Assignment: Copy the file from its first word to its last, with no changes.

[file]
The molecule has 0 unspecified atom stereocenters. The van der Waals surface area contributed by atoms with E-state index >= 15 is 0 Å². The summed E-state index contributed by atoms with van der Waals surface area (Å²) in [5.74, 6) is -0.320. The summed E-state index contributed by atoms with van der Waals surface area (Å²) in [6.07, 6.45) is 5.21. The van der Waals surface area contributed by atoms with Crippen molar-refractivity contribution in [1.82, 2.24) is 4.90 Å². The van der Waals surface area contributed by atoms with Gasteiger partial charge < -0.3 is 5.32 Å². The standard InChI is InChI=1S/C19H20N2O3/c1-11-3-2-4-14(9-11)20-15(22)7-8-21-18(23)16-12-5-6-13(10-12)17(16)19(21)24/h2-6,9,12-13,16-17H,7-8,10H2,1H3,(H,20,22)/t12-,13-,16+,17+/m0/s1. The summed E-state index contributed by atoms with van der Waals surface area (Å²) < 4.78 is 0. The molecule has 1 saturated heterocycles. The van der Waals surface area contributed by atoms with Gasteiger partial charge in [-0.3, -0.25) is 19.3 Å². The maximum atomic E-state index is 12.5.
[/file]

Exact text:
The molecule has 0 unspecified atom stereocenters. The van der Waals surface area contributed by atoms with E-state index >= 15 is 0 Å². The summed E-state index contributed by atoms with van der Waals surface area (Å²) in [5.74, 6) is -0.320. The summed E-state index contributed by atoms with van der Waals surface area (Å²) in [6.07, 6.45) is 5.21. The van der Waals surface area contributed by atoms with Crippen molar-refractivity contribution in [1.82, 2.24) is 4.90 Å². The van der Waals surface area contributed by atoms with Gasteiger partial charge < -0.3 is 5.32 Å². The standard InChI is InChI=1S/C19H20N2O3/c1-11-3-2-4-14(9-11)20-15(22)7-8-21-18(23)16-12-5-6-13(10-12)17(16)19(21)24/h2-6,9,12-13,16-17H,7-8,10H2,1H3,(H,20,22)/t12-,13-,16+,17+/m0/s1. The summed E-state index contributed by atoms with van der Waals surface area (Å²) < 4.78 is 0. The molecule has 1 saturated heterocycles. The van der Waals surface area contributed by atoms with Gasteiger partial charge in [-0.3, -0.25) is 19.3 Å². The maximum atomic E-state index is 12.5.